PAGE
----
Stitch Fix – Another Angle on Women at the Top

Stitch Fix – Another Angle on Women at the Top

By Jane Edison Stevenson, Vice Chairman, Board & CEO Services

As Katrina Lake, founder and CEO of online retailer Stitch Fix, becomes the only female leader of a tech IPO in 2017, her history points to lessons for other female leaders – the importance of both a STEM background and a driving sense of purpose.

A landmark study, conducted by Korn Ferry with a grant from the Rockefeller Foundation, found nearly 60% of female leaders got their start in STEM (40%) or business/finance/economics (19%). Lake’s background combines fashion, retail, and technology, and her firm delivers personalized styling through proprietary algorithms.

On the first day of trading for Stitch Fix, which is now valued at $1.4 billion, Lake sent out a message that highlighted the company’s purpose for its online personal styling: “When you feel great, when you feel your best, it opens up a world of possibility.” This highlights another commonality with other female leaders: More than two-thirds of the women interviewed and assessed as part of the study said they were motivated by a sense of purpose and the belief that their company could positively impact the community, employees, and the world around them.

Stitch Fix has been hailed as “another way to be a tech startup,” with growth that has been steady but “not outrageous.” But Stitch Fix is not without its challenges.  A major competitor is Amazon, which reportedly plans to launch an apparel subscription called Prime Wardrobe.

As a woman CEO, however, Lake may be able to draw upon a strength possessed by many female CEOs:  They are often committed to making profound changes at their organizations. General Motors Chaiman and CEO Mary Barra is credited with sweeping changes at the automaker, including selling its European operations and reviewing the vehicle model lineup.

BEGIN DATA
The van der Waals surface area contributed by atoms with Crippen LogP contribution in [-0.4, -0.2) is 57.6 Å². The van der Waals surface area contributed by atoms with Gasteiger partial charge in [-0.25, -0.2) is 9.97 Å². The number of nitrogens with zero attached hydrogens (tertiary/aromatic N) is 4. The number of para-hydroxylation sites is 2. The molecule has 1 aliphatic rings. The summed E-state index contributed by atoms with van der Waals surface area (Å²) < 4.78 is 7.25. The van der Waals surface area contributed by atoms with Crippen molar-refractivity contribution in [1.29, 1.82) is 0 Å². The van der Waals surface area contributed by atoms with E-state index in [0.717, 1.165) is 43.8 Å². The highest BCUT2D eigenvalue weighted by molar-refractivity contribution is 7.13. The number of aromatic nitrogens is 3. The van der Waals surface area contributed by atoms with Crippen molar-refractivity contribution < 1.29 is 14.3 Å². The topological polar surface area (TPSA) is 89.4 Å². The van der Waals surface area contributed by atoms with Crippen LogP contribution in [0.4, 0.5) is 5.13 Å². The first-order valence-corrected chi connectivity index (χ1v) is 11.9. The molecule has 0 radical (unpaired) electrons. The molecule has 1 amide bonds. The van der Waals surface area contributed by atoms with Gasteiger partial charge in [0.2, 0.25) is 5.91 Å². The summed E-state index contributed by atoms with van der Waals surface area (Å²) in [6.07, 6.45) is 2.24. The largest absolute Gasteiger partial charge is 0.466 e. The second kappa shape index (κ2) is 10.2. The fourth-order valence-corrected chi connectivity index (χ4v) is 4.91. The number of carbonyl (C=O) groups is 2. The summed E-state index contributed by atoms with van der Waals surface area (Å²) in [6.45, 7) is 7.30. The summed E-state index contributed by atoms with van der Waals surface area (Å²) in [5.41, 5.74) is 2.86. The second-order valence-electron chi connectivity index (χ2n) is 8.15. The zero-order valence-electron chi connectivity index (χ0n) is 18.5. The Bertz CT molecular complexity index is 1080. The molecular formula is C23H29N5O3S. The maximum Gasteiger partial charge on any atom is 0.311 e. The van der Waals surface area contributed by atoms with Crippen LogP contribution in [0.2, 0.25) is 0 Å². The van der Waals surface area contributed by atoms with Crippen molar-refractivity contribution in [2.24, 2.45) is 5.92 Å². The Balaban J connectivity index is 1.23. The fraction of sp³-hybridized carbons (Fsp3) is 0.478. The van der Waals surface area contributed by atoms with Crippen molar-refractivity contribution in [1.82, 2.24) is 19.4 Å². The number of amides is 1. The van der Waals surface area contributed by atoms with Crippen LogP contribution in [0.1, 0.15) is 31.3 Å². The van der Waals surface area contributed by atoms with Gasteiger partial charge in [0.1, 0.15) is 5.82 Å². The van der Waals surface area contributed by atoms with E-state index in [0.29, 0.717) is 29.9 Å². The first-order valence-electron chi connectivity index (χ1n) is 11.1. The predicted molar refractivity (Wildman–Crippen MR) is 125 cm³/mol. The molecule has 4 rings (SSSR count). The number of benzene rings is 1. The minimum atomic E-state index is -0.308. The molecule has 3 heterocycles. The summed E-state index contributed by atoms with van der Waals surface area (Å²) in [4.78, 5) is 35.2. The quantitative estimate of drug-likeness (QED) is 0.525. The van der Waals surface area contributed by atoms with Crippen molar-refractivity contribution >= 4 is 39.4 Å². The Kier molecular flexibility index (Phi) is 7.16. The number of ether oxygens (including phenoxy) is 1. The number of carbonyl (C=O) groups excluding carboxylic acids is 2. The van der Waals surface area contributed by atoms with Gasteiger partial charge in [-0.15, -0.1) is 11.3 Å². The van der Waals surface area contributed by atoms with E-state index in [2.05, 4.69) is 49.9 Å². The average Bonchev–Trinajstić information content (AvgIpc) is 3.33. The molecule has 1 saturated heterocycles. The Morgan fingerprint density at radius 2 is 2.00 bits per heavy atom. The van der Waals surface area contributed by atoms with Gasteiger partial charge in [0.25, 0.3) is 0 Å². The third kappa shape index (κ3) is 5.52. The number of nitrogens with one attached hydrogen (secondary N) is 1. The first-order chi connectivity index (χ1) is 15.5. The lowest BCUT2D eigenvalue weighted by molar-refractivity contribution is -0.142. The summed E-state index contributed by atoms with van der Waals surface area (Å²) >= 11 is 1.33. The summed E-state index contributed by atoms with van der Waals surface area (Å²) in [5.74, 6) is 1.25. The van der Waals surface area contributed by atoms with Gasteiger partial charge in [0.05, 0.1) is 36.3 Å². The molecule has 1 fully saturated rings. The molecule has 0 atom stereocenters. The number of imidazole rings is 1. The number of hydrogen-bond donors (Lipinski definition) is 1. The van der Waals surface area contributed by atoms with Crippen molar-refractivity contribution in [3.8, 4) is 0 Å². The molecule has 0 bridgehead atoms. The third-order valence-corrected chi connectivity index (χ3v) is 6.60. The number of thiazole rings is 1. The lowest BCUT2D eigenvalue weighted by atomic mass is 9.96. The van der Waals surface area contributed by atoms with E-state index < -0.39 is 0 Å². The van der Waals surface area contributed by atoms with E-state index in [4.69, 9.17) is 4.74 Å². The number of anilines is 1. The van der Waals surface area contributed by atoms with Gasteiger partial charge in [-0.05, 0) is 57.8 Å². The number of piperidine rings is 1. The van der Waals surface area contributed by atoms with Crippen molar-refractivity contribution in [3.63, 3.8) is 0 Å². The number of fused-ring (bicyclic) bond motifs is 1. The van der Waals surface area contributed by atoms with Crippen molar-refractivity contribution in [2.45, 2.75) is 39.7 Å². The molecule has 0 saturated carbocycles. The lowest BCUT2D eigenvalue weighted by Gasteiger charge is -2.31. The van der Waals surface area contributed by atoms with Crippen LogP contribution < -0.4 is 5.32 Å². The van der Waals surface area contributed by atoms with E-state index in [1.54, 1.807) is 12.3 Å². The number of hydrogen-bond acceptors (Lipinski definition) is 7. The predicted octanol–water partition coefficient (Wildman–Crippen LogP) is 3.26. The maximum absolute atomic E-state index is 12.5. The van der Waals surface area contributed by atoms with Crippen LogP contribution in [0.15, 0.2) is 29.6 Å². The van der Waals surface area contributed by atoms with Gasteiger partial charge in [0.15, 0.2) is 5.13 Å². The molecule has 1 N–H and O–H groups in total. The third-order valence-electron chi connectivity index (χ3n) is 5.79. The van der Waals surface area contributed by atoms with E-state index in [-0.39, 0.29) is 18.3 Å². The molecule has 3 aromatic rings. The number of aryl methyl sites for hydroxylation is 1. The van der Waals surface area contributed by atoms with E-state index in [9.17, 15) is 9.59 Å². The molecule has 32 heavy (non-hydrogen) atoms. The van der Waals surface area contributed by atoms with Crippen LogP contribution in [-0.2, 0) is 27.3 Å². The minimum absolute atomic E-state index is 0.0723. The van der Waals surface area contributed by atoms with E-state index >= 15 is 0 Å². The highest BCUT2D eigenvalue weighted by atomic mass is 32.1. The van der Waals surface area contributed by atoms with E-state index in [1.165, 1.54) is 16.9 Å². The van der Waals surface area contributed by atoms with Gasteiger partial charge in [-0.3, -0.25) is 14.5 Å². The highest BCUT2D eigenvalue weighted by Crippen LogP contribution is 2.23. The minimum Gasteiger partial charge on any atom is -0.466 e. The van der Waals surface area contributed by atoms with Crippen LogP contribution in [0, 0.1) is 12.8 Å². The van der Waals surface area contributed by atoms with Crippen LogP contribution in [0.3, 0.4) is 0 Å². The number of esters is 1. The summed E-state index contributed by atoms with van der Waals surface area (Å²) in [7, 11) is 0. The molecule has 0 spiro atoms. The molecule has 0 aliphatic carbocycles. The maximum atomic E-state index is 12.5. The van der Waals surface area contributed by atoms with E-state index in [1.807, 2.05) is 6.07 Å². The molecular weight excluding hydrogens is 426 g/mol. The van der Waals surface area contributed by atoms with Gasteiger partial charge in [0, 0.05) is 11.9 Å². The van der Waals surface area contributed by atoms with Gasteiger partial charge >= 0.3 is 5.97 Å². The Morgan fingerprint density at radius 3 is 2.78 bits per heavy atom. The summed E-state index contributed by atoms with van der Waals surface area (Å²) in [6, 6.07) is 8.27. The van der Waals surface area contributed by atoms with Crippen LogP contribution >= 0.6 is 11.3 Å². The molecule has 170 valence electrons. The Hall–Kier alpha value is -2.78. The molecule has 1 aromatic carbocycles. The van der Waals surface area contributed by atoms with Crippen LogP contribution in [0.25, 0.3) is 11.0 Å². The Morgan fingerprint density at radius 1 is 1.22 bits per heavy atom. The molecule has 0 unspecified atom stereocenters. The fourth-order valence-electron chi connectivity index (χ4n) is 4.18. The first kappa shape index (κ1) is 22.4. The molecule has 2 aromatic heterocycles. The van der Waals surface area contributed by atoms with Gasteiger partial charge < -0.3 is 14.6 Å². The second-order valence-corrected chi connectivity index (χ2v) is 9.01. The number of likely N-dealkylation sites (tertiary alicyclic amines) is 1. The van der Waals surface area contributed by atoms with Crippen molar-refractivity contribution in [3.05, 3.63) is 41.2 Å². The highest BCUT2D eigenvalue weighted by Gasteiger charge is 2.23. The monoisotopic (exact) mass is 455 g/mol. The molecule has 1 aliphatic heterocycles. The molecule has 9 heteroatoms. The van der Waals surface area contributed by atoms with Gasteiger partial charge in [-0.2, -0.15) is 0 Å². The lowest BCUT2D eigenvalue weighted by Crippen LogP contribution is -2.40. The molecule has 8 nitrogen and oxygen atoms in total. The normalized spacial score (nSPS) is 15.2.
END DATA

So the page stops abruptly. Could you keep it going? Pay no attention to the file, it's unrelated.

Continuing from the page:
Lake has received attention not only for her company, but largely because of her gender. Fewer than 8 percent of all IPOs in 2017 were led by women, and Stitch Fix is the only woman-led tech IPO for the year. But there are broader issues for women in technology, too: gender gaps in pay and opportunities, and well-documented gaps in obtaining venture capital funding.

For every woman who breaks through, the news is not only encouraging, but the path she took in pursuit of success becomes enlightening to others. In addition to the importance of STEM and being purpose-driven, other attributes highlighted in the study that distinguish female CEOs in all fields include:

  • Hard work to get to the top. The research found women CEOs were an average of four years older than their male counterparts, and worked in slightly more roles, functions, companies, and industries.
  • Specific traits sustain success. No matter how different women are in their industries, career paths, or personalities, several key traits were common to their rise to the CEO role Among them:  courage, risk-taking, resilience, agility, and managing ambiguity.
  • Power of teams. Women CEOs had a greater tendency to share credit with others and were more likely to leverage others to achieve desired results. In addition, they showed significantly higher degrees of humility compared to a benchmark group.
  • Being CEO wasn’t the target. Even among women with obvious potential, they did not typically set their sights on becoming CEO until a boss or mentor encouraged them. The bigger target for their careers was achieving business objectives and seeking new challenges, instead of merely advancing their personal careers.

The examples of successful female CEOs show what can be done to accelerate the development of women leaders. This includes early identification of high-potential talent and providing opportunities to them that play to their strengths. Not only do mentors encourage women to strive to become CEOs, but as sponsors they can actively help advance women’s careers.

For Lake, an IPO is a laudable achievement. But not her next role begins, as the CEO of a publicly traded company. Lake captured that in a tweet, in which she thanked supporters and spoke of embarking on “this next chapter.”

What remains to be seen for Lake and Stitch Fix is how this next chapter plays out. But on its first day of trading as a publicly traded company, having a female CEO in the tech industry was already groundbreaking.